From the Journals

Few DLBCL patients benefit from nivolumab


 

FROM THE JOURNAL OF CLINICAL ONCOLOGY

Nivolumab may provide a benefit for a small group of patients with diffuse large B-cell lymphoma (DLBCL) who have failed a transplant or are ineligible for one, according to researchers.

Dr. Stephen M. Ansell, professor of medicine and chair of the Lymphoma Group at Mayo Clinic, Rochester, Minn.

Dr. Stephen M. Ansell

Nivolumab produced a response in 10 of 121 DLBCL patients studied. Three patients achieved a complete response (CR) lasting 11 months or more.

Why this small group responded to nivolumab isn’t clear, according to Stephen M. Ansell, MD, PhD, of the Mayo Clinic in Rochester, Minn., and his colleagues.

Some responders did have 9p24.1 alterations, but others did not. None of the responders had tumor cells positive for programmed death–ligand 1 (PD-L1), and only one responder had detectable PD-L2 expression in malignant cells.

Dr. Ansell and his colleagues described these findings in the Journal of Clinical Oncology.

The researchers evaluated nivolumab in a phase 2 trial (NCT02038933) of patients with relapsed/refractory DLBCL. Of the 121 patients, 87 had failed autologous hematopoietic stem cell transplant (HSCT) and 34 were ineligible for autologous HSCT. The patients received nivolumab at 3 mg/kg every 2 weeks until disease progression, unacceptable toxicity, or study withdrawal.

HSCT failures

The patients who had failed HSCT had a median age of 62 years (range, 24-75 years). They had received a median of three prior systemic therapies (range, 1-11), and 28% were refractory to their most recent therapy.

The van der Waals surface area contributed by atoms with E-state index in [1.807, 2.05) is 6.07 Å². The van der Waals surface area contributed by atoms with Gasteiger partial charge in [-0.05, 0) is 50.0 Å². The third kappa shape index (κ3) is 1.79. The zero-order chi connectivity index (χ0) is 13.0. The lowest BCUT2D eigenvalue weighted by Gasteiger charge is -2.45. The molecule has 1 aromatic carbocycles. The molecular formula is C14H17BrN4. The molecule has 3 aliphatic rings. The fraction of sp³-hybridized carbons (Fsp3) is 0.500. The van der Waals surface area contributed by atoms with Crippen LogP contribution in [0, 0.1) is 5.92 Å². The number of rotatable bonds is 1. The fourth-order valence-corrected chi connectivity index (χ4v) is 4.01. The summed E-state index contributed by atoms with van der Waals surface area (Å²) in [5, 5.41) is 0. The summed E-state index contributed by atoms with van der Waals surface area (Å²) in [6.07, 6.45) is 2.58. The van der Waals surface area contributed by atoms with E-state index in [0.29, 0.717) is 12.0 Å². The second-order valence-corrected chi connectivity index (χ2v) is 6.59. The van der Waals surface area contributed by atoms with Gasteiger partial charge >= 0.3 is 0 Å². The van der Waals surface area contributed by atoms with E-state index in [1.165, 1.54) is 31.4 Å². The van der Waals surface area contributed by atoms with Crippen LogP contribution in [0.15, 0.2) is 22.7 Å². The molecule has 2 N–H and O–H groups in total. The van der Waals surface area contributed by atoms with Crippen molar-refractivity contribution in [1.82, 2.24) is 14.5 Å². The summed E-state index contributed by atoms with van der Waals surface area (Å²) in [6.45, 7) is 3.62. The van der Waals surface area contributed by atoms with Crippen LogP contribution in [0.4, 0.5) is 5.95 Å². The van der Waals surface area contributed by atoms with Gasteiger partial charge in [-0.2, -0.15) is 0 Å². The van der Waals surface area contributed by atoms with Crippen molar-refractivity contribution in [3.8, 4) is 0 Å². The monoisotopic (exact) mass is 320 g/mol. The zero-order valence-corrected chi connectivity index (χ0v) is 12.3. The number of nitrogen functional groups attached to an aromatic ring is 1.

About 40% of patients had germinal center B-cell–like (GCB) DLBCL, 32% had non-GCB disease, and data on disease subtype were missing for the rest of the group.

The patients received a median of four nivolumab doses (range, 1-44) and were followed for a median of 9 months (range, 0.1-25 months).

Nine patients (10%) achieved a response, and the median duration of response was 11 months. Responses occurred in patients with GCB and non-GCB DLBCL.

Three patients achieved a CR. Two of them were still on treatment and in CR at the data cutoff. Their responses had lasted 11 months and 14 months, respectively. The third complete responder did not progress on nivolumab but developed myelodysplastic syndrome, which was unrelated to the drug, and died.

Among all patients who had failed HSCT, the median progression-free survival was 1.9 months, and the median overall survival was 12.2 months.

Seven patients in this group were still receiving nivolumab at the data cutoff. Two of them were in CR, two had a partial response, and three had stable disease.

HSCT-ineligible group

The patients who were ineligible for HSCT had a median age of 68 years (range, 28-86 years). They had received a median of three prior systemic therapies (range, 1-7), and 59% were refractory to their most recent therapy.

About 56% of these patients had GCB DLBCL, 18% had non-GCB disease, and data on subtype were missing for the rest of the group.

The patients received a median of three nivolumab doses (range, 1-22) and were followed for a median of 6 months (range, 0.2-24 months). One patient (3%) achieved a partial response, which lasted 8.3 months.

The median progression-free survival in this group was 1.4 months, and the median overall survival was 5.8 months.

None of the patients in this group were still taking nivolumab at the data cutoff.

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